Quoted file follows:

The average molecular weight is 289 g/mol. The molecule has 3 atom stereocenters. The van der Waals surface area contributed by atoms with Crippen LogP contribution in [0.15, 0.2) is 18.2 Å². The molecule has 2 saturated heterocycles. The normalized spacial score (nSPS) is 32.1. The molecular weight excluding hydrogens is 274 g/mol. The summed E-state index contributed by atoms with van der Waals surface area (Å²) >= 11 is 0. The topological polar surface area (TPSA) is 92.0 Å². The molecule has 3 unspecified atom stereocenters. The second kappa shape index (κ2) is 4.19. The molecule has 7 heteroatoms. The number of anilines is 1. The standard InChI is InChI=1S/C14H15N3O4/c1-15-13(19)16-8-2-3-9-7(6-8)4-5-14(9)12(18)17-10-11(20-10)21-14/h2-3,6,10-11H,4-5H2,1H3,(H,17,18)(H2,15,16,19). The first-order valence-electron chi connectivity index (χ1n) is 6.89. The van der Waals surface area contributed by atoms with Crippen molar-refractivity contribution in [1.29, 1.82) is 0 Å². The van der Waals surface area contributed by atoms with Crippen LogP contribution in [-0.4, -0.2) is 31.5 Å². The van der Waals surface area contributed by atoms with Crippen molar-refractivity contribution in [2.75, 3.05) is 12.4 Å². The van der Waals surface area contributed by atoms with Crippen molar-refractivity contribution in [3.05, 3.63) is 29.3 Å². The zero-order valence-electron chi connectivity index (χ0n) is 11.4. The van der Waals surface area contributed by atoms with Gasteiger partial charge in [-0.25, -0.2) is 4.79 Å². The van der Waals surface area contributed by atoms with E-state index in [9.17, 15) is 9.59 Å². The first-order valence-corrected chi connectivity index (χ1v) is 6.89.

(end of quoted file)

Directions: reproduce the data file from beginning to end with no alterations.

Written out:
The average molecular weight is 289 g/mol. The molecule has 3 atom stereocenters. The van der Waals surface area contributed by atoms with Crippen LogP contribution in [0.15, 0.2) is 18.2 Å². The molecule has 2 saturated heterocycles. The normalized spacial score (nSPS) is 32.1. The molecular weight excluding hydrogens is 274 g/mol. The summed E-state index contributed by atoms with van der Waals surface area (Å²) >= 11 is 0. The topological polar surface area (TPSA) is 92.0 Å². The molecule has 3 unspecified atom stereocenters. The second kappa shape index (κ2) is 4.19. The molecule has 7 heteroatoms. The number of anilines is 1. The standard InChI is InChI=1S/C14H15N3O4/c1-15-13(19)16-8-2-3-9-7(6-8)4-5-14(9)12(18)17-10-11(20-10)21-14/h2-3,6,10-11H,4-5H2,1H3,(H,17,18)(H2,15,16,19). The first-order valence-electron chi connectivity index (χ1n) is 6.89. The van der Waals surface area contributed by atoms with Crippen molar-refractivity contribution in [1.29, 1.82) is 0 Å². The van der Waals surface area contributed by atoms with Crippen LogP contribution in [-0.4, -0.2) is 31.5 Å². The van der Waals surface area contributed by atoms with Crippen molar-refractivity contribution in [2.75, 3.05) is 12.4 Å². The van der Waals surface area contributed by atoms with Crippen molar-refractivity contribution in [3.05, 3.63) is 29.3 Å². The zero-order valence-electron chi connectivity index (χ0n) is 11.4. The van der Waals surface area contributed by atoms with Gasteiger partial charge in [-0.25, -0.2) is 4.79 Å². The van der Waals surface area contributed by atoms with E-state index in [9.17, 15) is 9.59 Å². The first-order valence-corrected chi connectivity index (χ1v) is 6.89.